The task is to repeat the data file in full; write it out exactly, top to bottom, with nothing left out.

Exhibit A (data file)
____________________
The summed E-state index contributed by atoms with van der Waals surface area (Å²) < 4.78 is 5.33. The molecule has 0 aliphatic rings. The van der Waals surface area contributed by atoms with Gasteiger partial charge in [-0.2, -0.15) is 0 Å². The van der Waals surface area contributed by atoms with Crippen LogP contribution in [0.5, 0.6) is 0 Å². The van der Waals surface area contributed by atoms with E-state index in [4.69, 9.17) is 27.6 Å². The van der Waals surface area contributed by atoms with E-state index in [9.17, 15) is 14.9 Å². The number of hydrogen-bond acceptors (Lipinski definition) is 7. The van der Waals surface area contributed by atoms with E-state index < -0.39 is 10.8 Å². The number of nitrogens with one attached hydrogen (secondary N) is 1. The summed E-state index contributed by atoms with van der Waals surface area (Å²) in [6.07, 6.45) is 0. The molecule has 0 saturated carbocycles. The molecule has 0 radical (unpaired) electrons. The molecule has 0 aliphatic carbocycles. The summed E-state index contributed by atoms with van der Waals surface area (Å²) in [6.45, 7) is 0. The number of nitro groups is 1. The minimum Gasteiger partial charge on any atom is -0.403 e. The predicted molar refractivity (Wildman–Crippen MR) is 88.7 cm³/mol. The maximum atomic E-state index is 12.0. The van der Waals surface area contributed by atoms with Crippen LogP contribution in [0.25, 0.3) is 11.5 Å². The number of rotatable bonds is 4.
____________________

The summed E-state index contributed by atoms with van der Waals surface area (Å²) < 4.78 is 5.33. The molecule has 0 aliphatic rings. The van der Waals surface area contributed by atoms with Gasteiger partial charge in [-0.2, -0.15) is 0 Å². The van der Waals surface area contributed by atoms with Crippen LogP contribution in [0.5, 0.6) is 0 Å². The van der Waals surface area contributed by atoms with E-state index in [4.69, 9.17) is 27.6 Å². The van der Waals surface area contributed by atoms with E-state index in [9.17, 15) is 14.9 Å². The number of hydrogen-bond acceptors (Lipinski definition) is 7. The van der Waals surface area contributed by atoms with E-state index < -0.39 is 10.8 Å². The number of nitrogens with one attached hydrogen (secondary N) is 1. The summed E-state index contributed by atoms with van der Waals surface area (Å²) in [6.07, 6.45) is 0. The molecule has 0 saturated carbocycles. The molecule has 0 radical (unpaired) electrons. The molecule has 0 aliphatic carbocycles. The summed E-state index contributed by atoms with van der Waals surface area (Å²) in [6.45, 7) is 0. The number of nitro groups is 1. The minimum Gasteiger partial charge on any atom is -0.403 e. The predicted molar refractivity (Wildman–Crippen MR) is 88.7 cm³/mol. The maximum atomic E-state index is 12.0. The van der Waals surface area contributed by atoms with Crippen LogP contribution in [0.25, 0.3) is 11.5 Å². The number of rotatable bonds is 4.